$600K price on Tisbury police contract
A state labor relations board with responsibility for arbitrating police and fire contracts has settled a nearly three-year long contract dispute between the town of Tisbury and the union that represents Tisbury police officers.
In a binding decision dated Jan. 21, the Massachusetts Joint Labor Management Committee for Municipal Police and Fire (JLMC) resolved a list of nine outstanding issues that had divided the two sides. Wages, hourly pay rates and work rules were at the heart of the contract impasse.
The price tag to taxpayers, who must still approve the settlement, is expected to be about $600,000. That includes funding 3.5 percent annual pay increases, retroactive to July 1, 2007, the date when the contract at the heart of the long running dispute was to have gone into effect. That contract is set to expire on June 30, this year, and a new round of negotiations must begin.
The Labor Management Committee is a state board formed in 1977 to speed resolution of municipal police and fire contract disputes statewide. The committee includes union and management officials from around the state and has the power to order cases into mediation, or if that fails, binding arbitration.
Under the committee's enabling statute, any award made by the committee must be submitted to voters for appropriation.
The Tisbury police contract negotiations began in May 2007, soon after Tisbury police officers left the AFL-CIO and formed their own union. Discussions between police and town representatives took place against a backdrop of continuing police management turmoil, strained relationships and charges of micromanagement by elected officials and a sexual harassment charge brought by a female member of the department.
Chief Theodore "Ted" Saulnier, who was brought in to help resolve existing management and morale issues, retired on June 9, 2006, when he and the selectmen were unable to agree on the terms of a new contract. Selectmen appointed patrolman Timothy Stobie acting chief. Selectmen later hired Capt. John Cashin of the Norwalk, Conn. Police Department. Three months short of the end of his three-year contract in May 2009, Chief Cashin lashed out publicly at selectmen and members of his own department and resigned. Selectmen then appointed Dan Hanavan interim chief, a position he continues to hold.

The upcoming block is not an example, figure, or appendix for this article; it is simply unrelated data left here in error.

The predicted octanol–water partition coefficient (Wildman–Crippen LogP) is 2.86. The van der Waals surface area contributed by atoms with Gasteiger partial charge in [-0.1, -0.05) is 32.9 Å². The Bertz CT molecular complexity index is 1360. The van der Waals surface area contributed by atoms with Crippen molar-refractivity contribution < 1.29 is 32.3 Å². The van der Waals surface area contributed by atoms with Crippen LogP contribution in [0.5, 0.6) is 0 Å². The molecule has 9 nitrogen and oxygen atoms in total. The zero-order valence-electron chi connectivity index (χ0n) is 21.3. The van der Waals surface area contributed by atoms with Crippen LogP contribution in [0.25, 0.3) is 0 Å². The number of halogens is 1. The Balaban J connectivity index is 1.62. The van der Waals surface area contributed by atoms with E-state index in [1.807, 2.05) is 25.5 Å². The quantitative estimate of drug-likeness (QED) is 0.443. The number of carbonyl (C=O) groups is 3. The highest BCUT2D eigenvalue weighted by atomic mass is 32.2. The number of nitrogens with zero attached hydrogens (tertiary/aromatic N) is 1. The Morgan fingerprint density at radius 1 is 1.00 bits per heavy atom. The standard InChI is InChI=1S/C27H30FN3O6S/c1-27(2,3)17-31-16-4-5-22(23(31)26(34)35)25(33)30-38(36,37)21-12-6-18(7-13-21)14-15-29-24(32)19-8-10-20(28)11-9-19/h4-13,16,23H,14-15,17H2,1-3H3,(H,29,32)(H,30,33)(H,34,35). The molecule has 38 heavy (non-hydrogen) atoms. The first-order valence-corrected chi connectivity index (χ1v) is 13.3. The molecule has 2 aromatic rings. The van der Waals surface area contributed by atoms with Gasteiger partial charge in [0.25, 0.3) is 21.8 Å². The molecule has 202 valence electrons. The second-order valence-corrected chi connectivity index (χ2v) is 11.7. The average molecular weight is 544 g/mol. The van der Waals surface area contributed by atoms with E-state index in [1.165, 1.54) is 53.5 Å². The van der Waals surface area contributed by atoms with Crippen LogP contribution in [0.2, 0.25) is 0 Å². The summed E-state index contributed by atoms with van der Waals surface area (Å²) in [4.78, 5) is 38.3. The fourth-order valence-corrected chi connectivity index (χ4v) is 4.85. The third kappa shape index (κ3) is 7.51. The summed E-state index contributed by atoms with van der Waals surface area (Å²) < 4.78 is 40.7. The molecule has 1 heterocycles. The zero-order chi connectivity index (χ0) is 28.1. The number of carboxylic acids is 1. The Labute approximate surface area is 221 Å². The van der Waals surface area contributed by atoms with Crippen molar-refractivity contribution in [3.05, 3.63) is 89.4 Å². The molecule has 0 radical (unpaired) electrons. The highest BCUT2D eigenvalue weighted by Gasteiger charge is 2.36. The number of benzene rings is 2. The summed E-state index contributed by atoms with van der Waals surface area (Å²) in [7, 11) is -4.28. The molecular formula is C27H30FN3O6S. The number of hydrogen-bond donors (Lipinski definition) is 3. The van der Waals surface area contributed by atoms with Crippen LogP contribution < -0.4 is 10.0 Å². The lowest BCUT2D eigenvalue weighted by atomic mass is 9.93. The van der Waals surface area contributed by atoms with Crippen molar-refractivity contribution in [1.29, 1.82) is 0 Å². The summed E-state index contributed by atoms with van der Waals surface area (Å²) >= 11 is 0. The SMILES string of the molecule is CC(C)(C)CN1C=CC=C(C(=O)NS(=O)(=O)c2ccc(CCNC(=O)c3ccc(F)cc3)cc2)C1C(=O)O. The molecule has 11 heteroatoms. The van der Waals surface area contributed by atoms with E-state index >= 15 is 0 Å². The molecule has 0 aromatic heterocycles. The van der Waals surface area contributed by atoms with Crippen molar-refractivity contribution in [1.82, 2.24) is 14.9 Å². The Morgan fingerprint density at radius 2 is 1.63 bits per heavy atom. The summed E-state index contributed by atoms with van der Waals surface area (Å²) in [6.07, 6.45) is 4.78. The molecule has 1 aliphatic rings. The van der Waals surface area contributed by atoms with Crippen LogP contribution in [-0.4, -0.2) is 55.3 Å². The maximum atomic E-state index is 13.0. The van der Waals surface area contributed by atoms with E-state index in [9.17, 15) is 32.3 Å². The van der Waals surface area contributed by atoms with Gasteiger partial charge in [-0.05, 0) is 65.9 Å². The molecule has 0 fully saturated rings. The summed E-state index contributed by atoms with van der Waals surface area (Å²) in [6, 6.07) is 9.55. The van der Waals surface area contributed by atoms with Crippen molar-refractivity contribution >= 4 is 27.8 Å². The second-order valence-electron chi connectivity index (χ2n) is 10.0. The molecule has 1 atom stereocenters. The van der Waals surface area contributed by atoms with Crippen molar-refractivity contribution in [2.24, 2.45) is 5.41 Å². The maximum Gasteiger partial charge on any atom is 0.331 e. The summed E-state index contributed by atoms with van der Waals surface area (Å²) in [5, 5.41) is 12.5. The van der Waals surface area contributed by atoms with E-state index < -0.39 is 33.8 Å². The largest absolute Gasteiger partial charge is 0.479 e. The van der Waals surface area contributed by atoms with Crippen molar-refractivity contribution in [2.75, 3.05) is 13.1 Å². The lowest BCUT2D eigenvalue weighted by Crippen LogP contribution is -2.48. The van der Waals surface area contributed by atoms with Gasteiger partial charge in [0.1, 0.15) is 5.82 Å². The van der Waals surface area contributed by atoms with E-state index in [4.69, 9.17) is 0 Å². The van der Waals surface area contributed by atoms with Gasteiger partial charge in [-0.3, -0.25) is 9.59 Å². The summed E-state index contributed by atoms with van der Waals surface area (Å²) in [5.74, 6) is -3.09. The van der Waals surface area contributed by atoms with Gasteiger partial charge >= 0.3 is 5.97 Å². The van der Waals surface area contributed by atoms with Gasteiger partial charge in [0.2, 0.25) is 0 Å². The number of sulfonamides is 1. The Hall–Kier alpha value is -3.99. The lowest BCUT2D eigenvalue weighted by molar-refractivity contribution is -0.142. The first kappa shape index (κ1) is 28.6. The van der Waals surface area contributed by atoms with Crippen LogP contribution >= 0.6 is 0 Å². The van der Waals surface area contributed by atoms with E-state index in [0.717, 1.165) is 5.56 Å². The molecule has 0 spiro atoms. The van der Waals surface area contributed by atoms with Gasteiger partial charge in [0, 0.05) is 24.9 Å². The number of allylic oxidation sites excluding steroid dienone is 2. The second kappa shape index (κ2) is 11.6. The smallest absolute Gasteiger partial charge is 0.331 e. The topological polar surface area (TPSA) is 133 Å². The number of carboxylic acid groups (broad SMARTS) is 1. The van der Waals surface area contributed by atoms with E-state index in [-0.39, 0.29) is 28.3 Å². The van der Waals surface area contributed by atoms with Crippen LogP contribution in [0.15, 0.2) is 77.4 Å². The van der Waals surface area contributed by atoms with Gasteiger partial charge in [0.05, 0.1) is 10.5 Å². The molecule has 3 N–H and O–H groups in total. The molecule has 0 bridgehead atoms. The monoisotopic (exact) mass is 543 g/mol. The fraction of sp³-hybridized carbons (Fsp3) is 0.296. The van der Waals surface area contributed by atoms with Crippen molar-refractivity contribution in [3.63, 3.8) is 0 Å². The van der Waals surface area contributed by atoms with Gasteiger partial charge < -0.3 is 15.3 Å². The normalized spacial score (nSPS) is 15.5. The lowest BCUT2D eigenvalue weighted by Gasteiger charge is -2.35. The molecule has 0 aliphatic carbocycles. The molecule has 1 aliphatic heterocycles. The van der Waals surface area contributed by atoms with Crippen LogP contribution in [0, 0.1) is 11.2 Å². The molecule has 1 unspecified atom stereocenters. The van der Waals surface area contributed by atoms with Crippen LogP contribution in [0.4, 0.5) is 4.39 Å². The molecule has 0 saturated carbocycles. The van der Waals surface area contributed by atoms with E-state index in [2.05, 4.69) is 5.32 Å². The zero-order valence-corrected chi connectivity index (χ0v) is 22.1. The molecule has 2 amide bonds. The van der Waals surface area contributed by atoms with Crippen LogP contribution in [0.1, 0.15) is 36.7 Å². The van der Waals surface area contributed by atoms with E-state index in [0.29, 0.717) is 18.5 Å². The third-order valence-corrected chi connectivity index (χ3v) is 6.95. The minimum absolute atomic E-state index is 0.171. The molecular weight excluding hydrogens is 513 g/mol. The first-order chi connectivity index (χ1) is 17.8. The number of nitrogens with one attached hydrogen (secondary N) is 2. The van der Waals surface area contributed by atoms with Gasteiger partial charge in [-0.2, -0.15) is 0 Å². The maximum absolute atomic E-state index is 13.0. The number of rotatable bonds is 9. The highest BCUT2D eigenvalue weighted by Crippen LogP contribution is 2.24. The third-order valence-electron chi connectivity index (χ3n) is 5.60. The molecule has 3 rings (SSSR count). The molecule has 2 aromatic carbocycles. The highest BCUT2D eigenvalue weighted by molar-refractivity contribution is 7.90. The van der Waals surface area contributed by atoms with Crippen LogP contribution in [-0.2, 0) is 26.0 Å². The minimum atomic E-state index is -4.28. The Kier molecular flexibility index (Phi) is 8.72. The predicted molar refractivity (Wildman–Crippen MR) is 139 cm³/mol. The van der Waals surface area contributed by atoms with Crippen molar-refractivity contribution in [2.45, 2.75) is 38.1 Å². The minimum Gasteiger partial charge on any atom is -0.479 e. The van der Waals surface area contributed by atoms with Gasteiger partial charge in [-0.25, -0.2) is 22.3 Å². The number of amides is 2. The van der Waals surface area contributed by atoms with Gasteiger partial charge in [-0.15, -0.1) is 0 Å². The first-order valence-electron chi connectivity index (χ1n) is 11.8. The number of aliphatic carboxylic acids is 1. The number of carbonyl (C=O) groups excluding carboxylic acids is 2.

On June 4, 2009, the JLMC wrote to both sides and invoked a provision that allowed for issue by issue arbitration. "The committee now finds that there is an apparent exhaustion of the processes of collective bargaining, which constitutes a potential threat to public welfare," the committee wrote.
An arbitration panel made up of a committee representative representing police, a management representative, and a neutral chairman reviewed seven issues forwarded by the town and seven by the police union.
With some modifications to the dollar amounts requested, the board supported the town on five points and the police union on four points.
For example, the town offered a 3.5 percent wage increase. The police wanted four percent and two new step scales retroactive to the start of the contract. The JLMC settled on 3.5 percent, but added two new step scales, one for patrolmen and another for sergeants, but made the steps effective January 1, 2010, and boosted the pay limits for both positions by four percent.
In arriving at its decisions, the arbitration board said it considered the town's ability to pay arguments, the fact that other town bargaining units had received 3.5 percent increases, the departure of officers and comparable pay rates in the neighboring towns of Oak Bluffs and Edgartown.